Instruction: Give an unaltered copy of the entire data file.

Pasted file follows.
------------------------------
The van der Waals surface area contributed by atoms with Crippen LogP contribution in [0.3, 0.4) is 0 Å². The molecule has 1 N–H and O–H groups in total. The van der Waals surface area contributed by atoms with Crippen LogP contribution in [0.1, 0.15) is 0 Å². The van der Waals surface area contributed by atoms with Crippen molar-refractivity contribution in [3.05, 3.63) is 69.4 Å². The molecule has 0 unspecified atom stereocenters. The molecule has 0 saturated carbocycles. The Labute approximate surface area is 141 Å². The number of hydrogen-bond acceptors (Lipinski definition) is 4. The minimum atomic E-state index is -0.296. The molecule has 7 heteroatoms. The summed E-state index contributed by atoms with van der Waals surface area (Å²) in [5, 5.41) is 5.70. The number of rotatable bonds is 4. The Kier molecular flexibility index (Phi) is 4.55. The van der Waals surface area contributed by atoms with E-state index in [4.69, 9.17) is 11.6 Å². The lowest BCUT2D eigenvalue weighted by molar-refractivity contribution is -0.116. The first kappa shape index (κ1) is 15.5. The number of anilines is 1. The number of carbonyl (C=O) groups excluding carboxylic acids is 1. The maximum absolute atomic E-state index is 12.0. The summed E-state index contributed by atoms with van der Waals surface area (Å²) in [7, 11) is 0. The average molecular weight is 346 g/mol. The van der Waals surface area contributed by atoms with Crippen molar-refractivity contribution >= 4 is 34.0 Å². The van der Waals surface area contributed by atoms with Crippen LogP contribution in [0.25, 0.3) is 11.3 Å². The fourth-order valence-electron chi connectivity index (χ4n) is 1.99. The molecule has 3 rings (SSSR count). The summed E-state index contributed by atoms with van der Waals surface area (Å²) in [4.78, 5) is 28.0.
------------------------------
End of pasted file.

The van der Waals surface area contributed by atoms with Crippen LogP contribution in [0.3, 0.4) is 0 Å². The molecule has 1 N–H and O–H groups in total. The van der Waals surface area contributed by atoms with Crippen LogP contribution in [0.1, 0.15) is 0 Å². The van der Waals surface area contributed by atoms with Crippen molar-refractivity contribution in [3.05, 3.63) is 69.4 Å². The molecule has 0 unspecified atom stereocenters. The molecule has 0 saturated carbocycles. The Labute approximate surface area is 141 Å². The number of hydrogen-bond acceptors (Lipinski definition) is 4. The minimum atomic E-state index is -0.296. The molecule has 7 heteroatoms. The summed E-state index contributed by atoms with van der Waals surface area (Å²) in [5, 5.41) is 5.70. The number of rotatable bonds is 4. The Kier molecular flexibility index (Phi) is 4.55. The van der Waals surface area contributed by atoms with E-state index in [4.69, 9.17) is 11.6 Å². The lowest BCUT2D eigenvalue weighted by molar-refractivity contribution is -0.116. The first kappa shape index (κ1) is 15.5. The number of anilines is 1. The number of carbonyl (C=O) groups excluding carboxylic acids is 1. The maximum absolute atomic E-state index is 12.0. The summed E-state index contributed by atoms with van der Waals surface area (Å²) in [7, 11) is 0. The average molecular weight is 346 g/mol. The van der Waals surface area contributed by atoms with Crippen molar-refractivity contribution >= 4 is 34.0 Å². The van der Waals surface area contributed by atoms with Crippen LogP contribution in [0.25, 0.3) is 11.3 Å². The fourth-order valence-electron chi connectivity index (χ4n) is 1.99. The molecule has 3 rings (SSSR count). The summed E-state index contributed by atoms with van der Waals surface area (Å²) in [4.78, 5) is 28.0.